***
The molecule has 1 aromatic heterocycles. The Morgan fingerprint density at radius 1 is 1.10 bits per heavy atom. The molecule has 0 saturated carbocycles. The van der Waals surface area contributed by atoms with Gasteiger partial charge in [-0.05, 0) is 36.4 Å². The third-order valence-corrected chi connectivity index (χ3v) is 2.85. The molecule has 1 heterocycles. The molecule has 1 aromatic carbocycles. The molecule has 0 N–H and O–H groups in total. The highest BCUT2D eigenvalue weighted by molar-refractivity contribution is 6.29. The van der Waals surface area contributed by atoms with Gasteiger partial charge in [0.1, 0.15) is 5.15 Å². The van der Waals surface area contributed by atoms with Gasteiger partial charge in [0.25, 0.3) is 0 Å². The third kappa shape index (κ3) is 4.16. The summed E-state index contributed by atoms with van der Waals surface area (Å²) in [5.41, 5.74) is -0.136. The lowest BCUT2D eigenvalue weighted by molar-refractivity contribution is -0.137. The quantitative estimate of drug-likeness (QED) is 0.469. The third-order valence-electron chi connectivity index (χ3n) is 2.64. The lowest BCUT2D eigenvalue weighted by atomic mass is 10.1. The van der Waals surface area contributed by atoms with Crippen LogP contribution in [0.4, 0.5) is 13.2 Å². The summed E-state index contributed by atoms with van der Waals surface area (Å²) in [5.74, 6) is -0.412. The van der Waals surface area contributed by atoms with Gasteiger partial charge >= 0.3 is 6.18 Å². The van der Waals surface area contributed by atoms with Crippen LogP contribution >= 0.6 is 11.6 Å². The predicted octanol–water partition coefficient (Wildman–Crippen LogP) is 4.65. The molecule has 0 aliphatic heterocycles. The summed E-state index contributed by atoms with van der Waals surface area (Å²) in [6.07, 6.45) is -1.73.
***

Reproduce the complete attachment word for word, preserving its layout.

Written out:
The molecule has 1 aromatic heterocycles. The Morgan fingerprint density at radius 1 is 1.10 bits per heavy atom. The molecule has 0 saturated carbocycles. The van der Waals surface area contributed by atoms with Gasteiger partial charge in [-0.05, 0) is 36.4 Å². The third-order valence-corrected chi connectivity index (χ3v) is 2.85. The molecule has 1 heterocycles. The molecule has 1 aromatic carbocycles. The molecule has 0 N–H and O–H groups in total. The highest BCUT2D eigenvalue weighted by molar-refractivity contribution is 6.29. The van der Waals surface area contributed by atoms with Gasteiger partial charge in [0.1, 0.15) is 5.15 Å². The van der Waals surface area contributed by atoms with Gasteiger partial charge in [0.25, 0.3) is 0 Å². The third kappa shape index (κ3) is 4.16. The summed E-state index contributed by atoms with van der Waals surface area (Å²) in [5.41, 5.74) is -0.136. The lowest BCUT2D eigenvalue weighted by molar-refractivity contribution is -0.137. The quantitative estimate of drug-likeness (QED) is 0.469. The third-order valence-electron chi connectivity index (χ3n) is 2.64. The lowest BCUT2D eigenvalue weighted by atomic mass is 10.1. The van der Waals surface area contributed by atoms with Crippen LogP contribution in [0.4, 0.5) is 13.2 Å². The summed E-state index contributed by atoms with van der Waals surface area (Å²) in [5.74, 6) is -0.412. The van der Waals surface area contributed by atoms with Gasteiger partial charge >= 0.3 is 6.18 Å². The van der Waals surface area contributed by atoms with Crippen LogP contribution >= 0.6 is 11.6 Å². The predicted octanol–water partition coefficient (Wildman–Crippen LogP) is 4.65. The molecule has 0 aliphatic heterocycles. The summed E-state index contributed by atoms with van der Waals surface area (Å²) in [6.07, 6.45) is -1.73.